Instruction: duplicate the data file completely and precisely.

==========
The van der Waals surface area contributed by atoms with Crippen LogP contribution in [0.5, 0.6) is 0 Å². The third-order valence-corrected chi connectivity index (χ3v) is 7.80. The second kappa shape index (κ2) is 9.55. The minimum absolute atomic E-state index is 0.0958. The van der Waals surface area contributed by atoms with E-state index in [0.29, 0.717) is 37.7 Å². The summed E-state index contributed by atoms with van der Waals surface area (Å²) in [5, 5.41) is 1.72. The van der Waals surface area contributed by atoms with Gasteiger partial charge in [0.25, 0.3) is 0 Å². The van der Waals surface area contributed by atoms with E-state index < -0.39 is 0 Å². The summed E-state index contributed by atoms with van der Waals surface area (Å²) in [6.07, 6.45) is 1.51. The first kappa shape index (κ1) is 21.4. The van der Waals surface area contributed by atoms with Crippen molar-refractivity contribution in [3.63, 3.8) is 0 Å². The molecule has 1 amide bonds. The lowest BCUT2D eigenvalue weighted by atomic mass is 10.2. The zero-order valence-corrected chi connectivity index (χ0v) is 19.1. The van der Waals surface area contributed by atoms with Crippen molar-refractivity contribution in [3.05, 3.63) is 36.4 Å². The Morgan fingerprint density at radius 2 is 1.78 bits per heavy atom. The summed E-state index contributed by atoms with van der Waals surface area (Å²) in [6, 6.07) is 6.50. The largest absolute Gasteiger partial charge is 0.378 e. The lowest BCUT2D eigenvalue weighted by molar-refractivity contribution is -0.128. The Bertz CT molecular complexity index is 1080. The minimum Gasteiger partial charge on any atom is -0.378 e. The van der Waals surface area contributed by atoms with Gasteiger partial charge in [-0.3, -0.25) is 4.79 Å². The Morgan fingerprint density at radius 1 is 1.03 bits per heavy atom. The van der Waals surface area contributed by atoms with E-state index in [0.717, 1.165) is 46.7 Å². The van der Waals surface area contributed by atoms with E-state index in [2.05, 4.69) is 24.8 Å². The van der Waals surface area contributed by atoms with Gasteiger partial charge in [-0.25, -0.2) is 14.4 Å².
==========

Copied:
The van der Waals surface area contributed by atoms with Crippen LogP contribution in [0.5, 0.6) is 0 Å². The third-order valence-corrected chi connectivity index (χ3v) is 7.80. The second kappa shape index (κ2) is 9.55. The minimum absolute atomic E-state index is 0.0958. The van der Waals surface area contributed by atoms with E-state index in [0.29, 0.717) is 37.7 Å². The summed E-state index contributed by atoms with van der Waals surface area (Å²) in [5, 5.41) is 1.72. The van der Waals surface area contributed by atoms with Gasteiger partial charge in [0.25, 0.3) is 0 Å². The van der Waals surface area contributed by atoms with E-state index < -0.39 is 0 Å². The summed E-state index contributed by atoms with van der Waals surface area (Å²) in [6.07, 6.45) is 1.51. The first kappa shape index (κ1) is 21.4. The van der Waals surface area contributed by atoms with Crippen molar-refractivity contribution in [3.63, 3.8) is 0 Å². The molecule has 1 amide bonds. The lowest BCUT2D eigenvalue weighted by atomic mass is 10.2. The zero-order valence-corrected chi connectivity index (χ0v) is 19.1. The van der Waals surface area contributed by atoms with Crippen molar-refractivity contribution in [3.05, 3.63) is 36.4 Å². The Morgan fingerprint density at radius 2 is 1.78 bits per heavy atom. The summed E-state index contributed by atoms with van der Waals surface area (Å²) in [6, 6.07) is 6.50. The largest absolute Gasteiger partial charge is 0.378 e. The lowest BCUT2D eigenvalue weighted by molar-refractivity contribution is -0.128. The Bertz CT molecular complexity index is 1080. The minimum Gasteiger partial charge on any atom is -0.378 e. The van der Waals surface area contributed by atoms with Gasteiger partial charge in [-0.3, -0.25) is 4.79 Å². The Morgan fingerprint density at radius 1 is 1.03 bits per heavy atom. The van der Waals surface area contributed by atoms with E-state index in [0.717, 1.165) is 46.7 Å². The van der Waals surface area contributed by atoms with E-state index in [2.05, 4.69) is 24.8 Å². The van der Waals surface area contributed by atoms with Gasteiger partial charge in [-0.25, -0.2) is 14.4 Å².